In this technique, an antigen preparation means the separation by gel electrophoresis following dissociation and denaturation by a detergent and a reducing agent. To decrease background staining, non-ionic detergents (Tween 20, Triton X-100, Nonidet P-40) are generally used as blocking agents. Recently, Tween 20 was recommended as the preferable detergent having a more pronounced renaturating effect on proteins than other detergents and thereby improving antigen-antibody binding (51). The protein components are transferred to nitrocellulose paper and then assessed for binding to serum antibodies. Antibody detection is accomplished by radioautography, using a radiolablled anti-immunoglobulin reagent. Alternatively, the developing anti-immunoglobulin reagent may be conjugated to an enzyme - e.g., horseradish peroxidase-that can convert a substrate into an insoluble product for visual identification. A Western blot reveals only antigenic proteins and produces a much simpler pattern than a radioimmunoprecipitation assay (52, 53).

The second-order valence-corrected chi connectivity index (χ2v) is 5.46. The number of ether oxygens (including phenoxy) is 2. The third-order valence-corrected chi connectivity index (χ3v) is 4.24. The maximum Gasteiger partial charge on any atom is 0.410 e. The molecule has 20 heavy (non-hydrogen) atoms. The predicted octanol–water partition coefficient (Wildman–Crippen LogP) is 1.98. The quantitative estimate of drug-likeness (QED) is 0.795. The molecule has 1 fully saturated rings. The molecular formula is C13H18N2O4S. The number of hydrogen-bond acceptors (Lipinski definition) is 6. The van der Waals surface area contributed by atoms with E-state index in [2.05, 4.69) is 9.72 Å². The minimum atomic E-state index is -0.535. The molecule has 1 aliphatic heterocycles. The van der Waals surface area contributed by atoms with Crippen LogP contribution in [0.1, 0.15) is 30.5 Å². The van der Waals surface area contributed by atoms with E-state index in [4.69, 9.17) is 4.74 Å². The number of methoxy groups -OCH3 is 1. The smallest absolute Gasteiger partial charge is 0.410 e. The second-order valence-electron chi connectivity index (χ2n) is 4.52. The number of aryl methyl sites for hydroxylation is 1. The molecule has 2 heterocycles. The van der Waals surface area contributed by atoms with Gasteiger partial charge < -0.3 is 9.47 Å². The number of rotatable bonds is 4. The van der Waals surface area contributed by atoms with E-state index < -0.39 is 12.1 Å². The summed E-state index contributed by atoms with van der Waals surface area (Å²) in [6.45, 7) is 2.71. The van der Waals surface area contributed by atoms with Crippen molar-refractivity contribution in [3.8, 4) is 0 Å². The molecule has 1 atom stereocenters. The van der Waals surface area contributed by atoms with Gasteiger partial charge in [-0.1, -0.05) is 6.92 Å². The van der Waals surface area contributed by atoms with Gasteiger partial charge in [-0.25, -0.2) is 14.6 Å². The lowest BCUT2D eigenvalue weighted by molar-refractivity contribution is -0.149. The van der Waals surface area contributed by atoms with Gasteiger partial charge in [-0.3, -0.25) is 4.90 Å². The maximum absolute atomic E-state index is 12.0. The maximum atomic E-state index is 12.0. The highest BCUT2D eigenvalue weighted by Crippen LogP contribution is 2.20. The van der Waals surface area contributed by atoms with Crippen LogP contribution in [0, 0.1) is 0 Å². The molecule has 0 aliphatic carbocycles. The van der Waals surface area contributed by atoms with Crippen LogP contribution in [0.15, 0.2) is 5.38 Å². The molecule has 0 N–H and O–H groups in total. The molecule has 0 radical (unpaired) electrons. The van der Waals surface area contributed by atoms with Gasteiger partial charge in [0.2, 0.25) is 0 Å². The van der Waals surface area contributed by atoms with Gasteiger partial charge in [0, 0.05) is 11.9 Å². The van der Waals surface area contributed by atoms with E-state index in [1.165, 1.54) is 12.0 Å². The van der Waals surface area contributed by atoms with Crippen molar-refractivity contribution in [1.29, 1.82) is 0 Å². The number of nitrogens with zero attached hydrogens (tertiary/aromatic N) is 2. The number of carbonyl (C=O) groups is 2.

In routine diagnostics Western blots are more and more replaced by dot blots or line blots.

The antigen (Ag) is bound via a spacer (SP) to polystyrene (Ps). The immobilised antigen reacts with the patients antibodies (Ab) (5-25 \il serum in 250 jil diluent) for 20 min at 37°C. The un­bound antibodies are removed in a washing step.

2. Step:

Murine-anti-human-lgG-peroxidase (POD) is added. Incuba­tion for 15-30 min. at 37°C, followed by a washing step.

3. Step:

Addition of substrate (H2O2) and chromogen (TMB). Oxi­dized TMB produces a blue color change.

ELISA can be performed with nuclear antigens isolated from tissue or cell sources, although most preparations now are cloned recombinant products produced in bacteria. In an ELISA, an antigen is adhered to wells of a plastic microtiter plate and exposed sequentially to a serum, enzyme conjugated anti-immunoglobulin reagent, and a substrate, the breakdown product of which can be measured colorimetrically (54, 55).
Immunoblot and ELISA are less time consuming than immunodiffusion and show good interassay sensitivity without loss of specificity. The combination of immunoblot and enzyme immunoassay are reported to yield excellent assay sensitivity (100%) and specificity (99%) for detection of autoantibodies (56).